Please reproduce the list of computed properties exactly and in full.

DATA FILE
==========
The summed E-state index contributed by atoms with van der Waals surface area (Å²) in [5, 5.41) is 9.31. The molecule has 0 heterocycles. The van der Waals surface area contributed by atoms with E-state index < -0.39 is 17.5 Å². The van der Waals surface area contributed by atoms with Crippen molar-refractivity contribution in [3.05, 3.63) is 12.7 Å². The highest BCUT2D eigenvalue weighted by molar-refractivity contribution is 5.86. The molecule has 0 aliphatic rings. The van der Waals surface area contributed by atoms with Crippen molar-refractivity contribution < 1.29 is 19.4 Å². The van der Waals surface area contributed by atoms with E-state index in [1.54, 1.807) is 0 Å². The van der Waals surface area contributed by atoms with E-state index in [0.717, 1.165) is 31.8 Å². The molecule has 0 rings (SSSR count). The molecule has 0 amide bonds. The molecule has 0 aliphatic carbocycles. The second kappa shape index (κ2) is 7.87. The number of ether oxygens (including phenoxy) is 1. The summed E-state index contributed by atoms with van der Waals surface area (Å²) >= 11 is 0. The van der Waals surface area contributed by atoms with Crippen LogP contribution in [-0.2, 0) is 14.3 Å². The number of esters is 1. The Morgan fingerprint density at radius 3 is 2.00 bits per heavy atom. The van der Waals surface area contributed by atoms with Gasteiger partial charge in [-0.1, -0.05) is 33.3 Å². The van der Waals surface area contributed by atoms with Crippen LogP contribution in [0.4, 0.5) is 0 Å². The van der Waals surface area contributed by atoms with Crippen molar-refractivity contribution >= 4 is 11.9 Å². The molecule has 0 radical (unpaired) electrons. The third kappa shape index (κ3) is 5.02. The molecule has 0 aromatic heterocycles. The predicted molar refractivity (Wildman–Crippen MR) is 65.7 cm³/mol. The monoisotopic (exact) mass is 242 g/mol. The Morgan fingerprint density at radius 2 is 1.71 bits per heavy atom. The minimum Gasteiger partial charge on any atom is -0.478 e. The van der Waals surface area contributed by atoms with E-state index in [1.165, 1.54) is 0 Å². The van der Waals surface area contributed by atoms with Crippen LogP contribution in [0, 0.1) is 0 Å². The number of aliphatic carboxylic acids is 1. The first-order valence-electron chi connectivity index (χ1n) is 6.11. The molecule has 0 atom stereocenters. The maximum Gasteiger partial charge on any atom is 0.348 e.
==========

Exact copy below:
The summed E-state index contributed by atoms with van der Waals surface area (Å²) in [5, 5.41) is 9.31. The molecule has 0 heterocycles. The van der Waals surface area contributed by atoms with E-state index < -0.39 is 17.5 Å². The van der Waals surface area contributed by atoms with Crippen molar-refractivity contribution in [3.05, 3.63) is 12.7 Å². The highest BCUT2D eigenvalue weighted by molar-refractivity contribution is 5.86. The molecule has 0 aliphatic rings. The van der Waals surface area contributed by atoms with Crippen molar-refractivity contribution < 1.29 is 19.4 Å². The van der Waals surface area contributed by atoms with E-state index in [1.54, 1.807) is 0 Å². The van der Waals surface area contributed by atoms with E-state index in [0.717, 1.165) is 31.8 Å². The molecule has 0 rings (SSSR count). The molecule has 0 amide bonds. The molecule has 0 aliphatic carbocycles. The second kappa shape index (κ2) is 7.87. The number of ether oxygens (including phenoxy) is 1. The summed E-state index contributed by atoms with van der Waals surface area (Å²) >= 11 is 0. The van der Waals surface area contributed by atoms with Crippen LogP contribution in [-0.2, 0) is 14.3 Å². The number of esters is 1. The Morgan fingerprint density at radius 3 is 2.00 bits per heavy atom. The van der Waals surface area contributed by atoms with Gasteiger partial charge in [-0.1, -0.05) is 33.3 Å². The van der Waals surface area contributed by atoms with Crippen LogP contribution in [0.4, 0.5) is 0 Å². The van der Waals surface area contributed by atoms with Crippen molar-refractivity contribution >= 4 is 11.9 Å². The molecule has 0 radical (unpaired) electrons. The third kappa shape index (κ3) is 5.02. The molecule has 0 aromatic heterocycles. The predicted molar refractivity (Wildman–Crippen MR) is 65.7 cm³/mol. The monoisotopic (exact) mass is 242 g/mol. The Morgan fingerprint density at radius 2 is 1.71 bits per heavy atom. The minimum Gasteiger partial charge on any atom is -0.478 e. The van der Waals surface area contributed by atoms with E-state index in [1.165, 1.54) is 0 Å². The van der Waals surface area contributed by atoms with Crippen LogP contribution in [0, 0.1) is 0 Å². The number of aliphatic carboxylic acids is 1. The first-order valence-electron chi connectivity index (χ1n) is 6.11. The molecule has 0 atom stereocenters. The maximum Gasteiger partial charge on any atom is 0.348 e.